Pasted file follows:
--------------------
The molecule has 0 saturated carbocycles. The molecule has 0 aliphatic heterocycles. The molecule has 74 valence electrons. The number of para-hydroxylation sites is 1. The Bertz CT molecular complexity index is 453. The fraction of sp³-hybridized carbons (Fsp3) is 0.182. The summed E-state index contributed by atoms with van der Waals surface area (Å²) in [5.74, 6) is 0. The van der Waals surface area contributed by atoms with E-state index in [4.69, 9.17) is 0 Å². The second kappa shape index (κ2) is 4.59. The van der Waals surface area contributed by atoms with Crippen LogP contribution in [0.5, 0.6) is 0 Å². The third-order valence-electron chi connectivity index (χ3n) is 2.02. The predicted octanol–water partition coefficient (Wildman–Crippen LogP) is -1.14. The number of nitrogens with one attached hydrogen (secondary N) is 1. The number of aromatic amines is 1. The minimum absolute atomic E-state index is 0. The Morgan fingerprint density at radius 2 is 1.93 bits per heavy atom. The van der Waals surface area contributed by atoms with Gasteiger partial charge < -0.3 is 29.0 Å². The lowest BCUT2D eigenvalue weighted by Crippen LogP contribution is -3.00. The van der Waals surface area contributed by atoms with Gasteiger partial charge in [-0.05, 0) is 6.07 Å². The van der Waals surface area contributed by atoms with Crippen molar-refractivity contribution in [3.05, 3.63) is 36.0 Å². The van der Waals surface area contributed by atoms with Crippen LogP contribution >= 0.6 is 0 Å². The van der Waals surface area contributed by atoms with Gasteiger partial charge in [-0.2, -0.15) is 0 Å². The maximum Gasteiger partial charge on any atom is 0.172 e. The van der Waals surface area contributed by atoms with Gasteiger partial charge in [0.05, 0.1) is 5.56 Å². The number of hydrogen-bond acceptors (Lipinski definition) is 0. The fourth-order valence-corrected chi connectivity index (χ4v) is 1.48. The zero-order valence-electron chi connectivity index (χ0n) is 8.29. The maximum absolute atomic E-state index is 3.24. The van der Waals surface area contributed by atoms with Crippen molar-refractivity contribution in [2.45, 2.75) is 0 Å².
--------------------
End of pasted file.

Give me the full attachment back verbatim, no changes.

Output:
The molecule has 0 saturated carbocycles. The molecule has 0 aliphatic heterocycles. The molecule has 74 valence electrons. The number of para-hydroxylation sites is 1. The Bertz CT molecular complexity index is 453. The fraction of sp³-hybridized carbons (Fsp3) is 0.182. The summed E-state index contributed by atoms with van der Waals surface area (Å²) in [5.74, 6) is 0. The van der Waals surface area contributed by atoms with E-state index in [4.69, 9.17) is 0 Å². The second kappa shape index (κ2) is 4.59. The van der Waals surface area contributed by atoms with Crippen LogP contribution in [0.5, 0.6) is 0 Å². The third-order valence-electron chi connectivity index (χ3n) is 2.02. The predicted octanol–water partition coefficient (Wildman–Crippen LogP) is -1.14. The number of nitrogens with one attached hydrogen (secondary N) is 1. The number of aromatic amines is 1. The minimum absolute atomic E-state index is 0. The Morgan fingerprint density at radius 2 is 1.93 bits per heavy atom. The van der Waals surface area contributed by atoms with Gasteiger partial charge < -0.3 is 29.0 Å². The lowest BCUT2D eigenvalue weighted by Crippen LogP contribution is -3.00. The van der Waals surface area contributed by atoms with Gasteiger partial charge in [-0.05, 0) is 6.07 Å². The van der Waals surface area contributed by atoms with Crippen molar-refractivity contribution in [3.05, 3.63) is 36.0 Å². The van der Waals surface area contributed by atoms with Crippen LogP contribution >= 0.6 is 0 Å². The van der Waals surface area contributed by atoms with Gasteiger partial charge in [-0.2, -0.15) is 0 Å². The maximum Gasteiger partial charge on any atom is 0.172 e. The van der Waals surface area contributed by atoms with Gasteiger partial charge in [0.05, 0.1) is 5.56 Å². The number of hydrogen-bond acceptors (Lipinski definition) is 0. The fourth-order valence-corrected chi connectivity index (χ4v) is 1.48. The zero-order valence-electron chi connectivity index (χ0n) is 8.29. The maximum absolute atomic E-state index is 3.24. The van der Waals surface area contributed by atoms with Crippen molar-refractivity contribution in [2.45, 2.75) is 0 Å².